This is The Belonging Project – a cutting edge initiative that merges scientific research, relational best practices, and ancient Jewish wisdom.
In the spring of 2022, Clal joined with the Springtide Research Institute to pilot a survey of belongingness in seven synagogues across the U.S. and Canada. Then, we created a custom report of their belonging scores and action recommendations. The aggregate study includes 1,100 respondents, and it is the very first scientifically-based, quantitative study of belonging in the Jewish community.
- When congregants feel they belong, they contribute more of their time, money, and support. For example, high belonging congregants were over 12 times more likely to donate money and 3.5 times more likely to recommend the synagogue to others.
- One-on-one connections and small groups produced a much greater sense of belonging; virtual programming scored lowest.
- All pilot congregations were enthusiastic about putting the report’s recommendations into practice with their boards, clergy, and congregants.
Humans are hard-wired to thrive when we are in mutually supportive communities. Over the last several decades in North America, though, the ties that bind neighbor to neighbor have weakened, if not snapped completely. We have lost a sense of place, a sense of home, a sense of belonging. We are lonelier than ever before, to the detriment of our physical, mental, and civic health.
Faith communities are uniquely positioned to address this loneliness epidemic. These communities value deep connection, caring, and mutual support. However, we don’t always design our events, programs, staffing, services, and structures to maximize belonging.
Bring Belonging to Your Community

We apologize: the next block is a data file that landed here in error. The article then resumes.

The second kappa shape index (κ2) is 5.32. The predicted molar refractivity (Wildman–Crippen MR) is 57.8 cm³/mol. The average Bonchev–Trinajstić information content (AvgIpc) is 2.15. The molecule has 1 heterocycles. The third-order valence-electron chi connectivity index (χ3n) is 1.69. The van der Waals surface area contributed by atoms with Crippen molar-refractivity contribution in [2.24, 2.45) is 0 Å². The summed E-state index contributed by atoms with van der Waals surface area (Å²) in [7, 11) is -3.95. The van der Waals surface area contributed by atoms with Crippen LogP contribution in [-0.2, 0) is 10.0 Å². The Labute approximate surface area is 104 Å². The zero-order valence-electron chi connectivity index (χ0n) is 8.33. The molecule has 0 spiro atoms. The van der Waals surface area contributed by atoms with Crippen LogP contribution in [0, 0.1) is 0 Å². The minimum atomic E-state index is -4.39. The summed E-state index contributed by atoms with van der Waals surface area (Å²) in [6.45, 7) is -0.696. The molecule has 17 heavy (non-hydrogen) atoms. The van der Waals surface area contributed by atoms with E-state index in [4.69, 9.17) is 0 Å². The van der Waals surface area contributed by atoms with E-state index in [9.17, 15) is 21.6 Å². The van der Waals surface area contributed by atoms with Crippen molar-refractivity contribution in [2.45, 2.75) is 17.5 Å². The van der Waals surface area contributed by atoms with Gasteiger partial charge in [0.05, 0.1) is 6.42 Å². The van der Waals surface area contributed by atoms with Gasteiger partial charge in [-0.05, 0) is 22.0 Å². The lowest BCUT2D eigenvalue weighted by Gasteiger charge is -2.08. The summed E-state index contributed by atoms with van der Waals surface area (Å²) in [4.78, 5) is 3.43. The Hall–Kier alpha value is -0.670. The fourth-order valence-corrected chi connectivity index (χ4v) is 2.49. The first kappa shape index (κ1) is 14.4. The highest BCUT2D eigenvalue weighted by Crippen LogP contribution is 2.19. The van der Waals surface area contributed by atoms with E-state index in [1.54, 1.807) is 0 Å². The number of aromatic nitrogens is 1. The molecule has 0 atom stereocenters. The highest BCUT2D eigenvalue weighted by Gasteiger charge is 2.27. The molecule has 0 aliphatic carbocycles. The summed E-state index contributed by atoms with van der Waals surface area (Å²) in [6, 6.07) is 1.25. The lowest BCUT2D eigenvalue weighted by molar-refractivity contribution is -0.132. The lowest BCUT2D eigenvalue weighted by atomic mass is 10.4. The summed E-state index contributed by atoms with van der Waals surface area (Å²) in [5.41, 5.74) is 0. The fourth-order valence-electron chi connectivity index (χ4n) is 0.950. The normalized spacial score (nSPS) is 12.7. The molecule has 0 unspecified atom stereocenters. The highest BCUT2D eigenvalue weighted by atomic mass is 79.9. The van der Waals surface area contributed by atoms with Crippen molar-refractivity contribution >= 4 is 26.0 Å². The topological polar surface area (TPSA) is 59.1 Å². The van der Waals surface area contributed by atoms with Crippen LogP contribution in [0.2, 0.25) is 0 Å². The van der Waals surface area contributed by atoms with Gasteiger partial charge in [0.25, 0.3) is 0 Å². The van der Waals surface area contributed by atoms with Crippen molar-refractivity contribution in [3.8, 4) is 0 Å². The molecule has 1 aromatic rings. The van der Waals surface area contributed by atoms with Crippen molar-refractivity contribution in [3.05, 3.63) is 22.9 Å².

Jewish community institutions of all kinds can maximize belonging. Clal offers a variety of ways to bring The Belonging Project to your community, including:
Belonging @ Synagogue
A menu of offerings for synagogues and emergent start-up communities kicking off their belonging work, including use of the congregational survey, customized coaching, communities of practice, and scholar-in-residence opportunities
Belonging @ the J
Customized survey and offerings for the JCC environment
Belonging @ Work
Survey measuring belonging among staff of Jewish organizations (Federations and other nonprofits, encouraging staff retention, employee engagement, and organizational growth).
A first-of-its-kind sociological report with the Springtide Research Institute on belonging in synagogues
Kick off your community’s belonging work by bringing in a Clal faculty member to teach about belonging in Jewish community
When you are a large synagogue, it is easy to either assume that everyone feels connected, or to assume that nobody does. We can experiment with all sorts of programming, relationship building, and other tactics, but without data, those things are akin to throwing spaghetti at the wall, however well intentioned. Working with CLAL and Springtide Research has provided us with actual feedback and, even better, the targeted areas where we can focus on building our sense of belonging among our 2700 families. This opportunity has taken us from guessing to knowing, an invaluable gift indeed.
— Jodi Berman, Associate Executive Director, Wilshire Boulevard Temple, Los Angeles, CA
Participating in Clal’s Belonging Project and learning from Rabbi Appel is helping our leadership team develop a strategy for moving from being a place where people “join” and may feel “welcome” to being a place where our congregants are “comfortable” and feel they “belong.” Based on the survey and the follow up presentations, we recognize that there are places and programs already in place where we can deepen our relationships and connections organically and intentionally and that we can create more such opportunities. We are grateful to the insights and the tools Clal provided us.
— Judy Zeprun Kalman, President, Congregation B’nai Shalom, Westborough, MA